For a long time, I wrote a book review blog. It was so rewarding. I was never a "big time" blogger -- I've never had the interest or energy in really promoting myself to actually make money blogging -- but I did get some books from publishers before they came out which was really all the payment I needed. My book blogging seriously slowed down after Cal was born, although I did post sporadically for about two years after. Then, I started wanting to focus more on this blog, and writing about topics other than books (motherhood and writing, for the most part). Sometimes I write about books on here, but I'm not very consistent. 

This long and possibly unnecessary introduction is just to say, I love talking about books. It's hard for me to find people that want to talk about books quite as much as I do, and book blogging was a really fantastic outlet for that. Now that I don't have the hour or two a day I used to spend working on the blog, I have channeled my energy into book clubs. Guys, it's kind of crazy. It's like if you say book club, my ears perk up like a cocker spaniel and I run panting to the source. My goal for my time in Washington was to find a book club -- when you aren't going to live somewhere long, it makes sense to join a club to make friends, right?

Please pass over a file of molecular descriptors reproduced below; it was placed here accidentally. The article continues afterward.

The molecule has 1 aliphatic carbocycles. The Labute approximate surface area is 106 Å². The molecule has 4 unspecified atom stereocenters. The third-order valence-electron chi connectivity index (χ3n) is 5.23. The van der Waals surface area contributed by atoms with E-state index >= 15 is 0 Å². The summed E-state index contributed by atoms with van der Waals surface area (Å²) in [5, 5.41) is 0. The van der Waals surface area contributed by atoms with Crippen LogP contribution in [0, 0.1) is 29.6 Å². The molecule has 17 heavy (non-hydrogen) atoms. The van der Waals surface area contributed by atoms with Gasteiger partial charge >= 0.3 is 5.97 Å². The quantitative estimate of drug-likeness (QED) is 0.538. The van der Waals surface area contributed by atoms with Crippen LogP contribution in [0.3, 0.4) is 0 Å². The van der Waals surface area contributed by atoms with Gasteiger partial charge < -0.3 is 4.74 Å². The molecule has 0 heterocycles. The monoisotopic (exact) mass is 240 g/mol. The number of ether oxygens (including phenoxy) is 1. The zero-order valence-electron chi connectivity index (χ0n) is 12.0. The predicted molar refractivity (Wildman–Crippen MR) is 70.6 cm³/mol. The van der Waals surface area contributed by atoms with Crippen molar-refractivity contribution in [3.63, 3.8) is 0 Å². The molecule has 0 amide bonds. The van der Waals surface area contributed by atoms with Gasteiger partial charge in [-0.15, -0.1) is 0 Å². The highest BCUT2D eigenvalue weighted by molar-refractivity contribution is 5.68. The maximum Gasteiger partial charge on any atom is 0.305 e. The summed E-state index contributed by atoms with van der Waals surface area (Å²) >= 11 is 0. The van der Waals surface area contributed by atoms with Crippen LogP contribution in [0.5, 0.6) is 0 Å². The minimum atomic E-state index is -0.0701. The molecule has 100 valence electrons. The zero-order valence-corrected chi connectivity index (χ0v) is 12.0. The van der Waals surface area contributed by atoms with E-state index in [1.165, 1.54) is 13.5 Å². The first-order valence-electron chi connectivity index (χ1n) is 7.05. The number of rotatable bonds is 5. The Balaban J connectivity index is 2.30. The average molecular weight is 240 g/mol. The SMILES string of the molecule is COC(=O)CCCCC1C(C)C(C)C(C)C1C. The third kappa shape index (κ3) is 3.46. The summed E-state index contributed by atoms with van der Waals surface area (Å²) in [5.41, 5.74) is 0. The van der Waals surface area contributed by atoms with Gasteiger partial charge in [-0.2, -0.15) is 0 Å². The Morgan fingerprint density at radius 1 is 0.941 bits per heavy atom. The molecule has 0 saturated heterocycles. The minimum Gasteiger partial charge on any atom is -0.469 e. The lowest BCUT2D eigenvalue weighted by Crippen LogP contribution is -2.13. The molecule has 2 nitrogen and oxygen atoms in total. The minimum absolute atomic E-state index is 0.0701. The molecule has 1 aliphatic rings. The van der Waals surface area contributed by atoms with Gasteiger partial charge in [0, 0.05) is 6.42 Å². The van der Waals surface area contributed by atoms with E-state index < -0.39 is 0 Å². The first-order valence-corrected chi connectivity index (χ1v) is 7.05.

I found two in person book clubs right away. The first one is at Browsers Bookshop, and it really was just exactly what one would want a book club to be. The bookstore is gorgeous, and we met in this loft above the shop. We read a bizarre and intriguing book that left plenty to discuss, and all of the members -- all of whom were very different with unique perspectives -- liked and disliked very different things. It was such a good discussion and I felt like a real PNW hipster, talking about literary devices.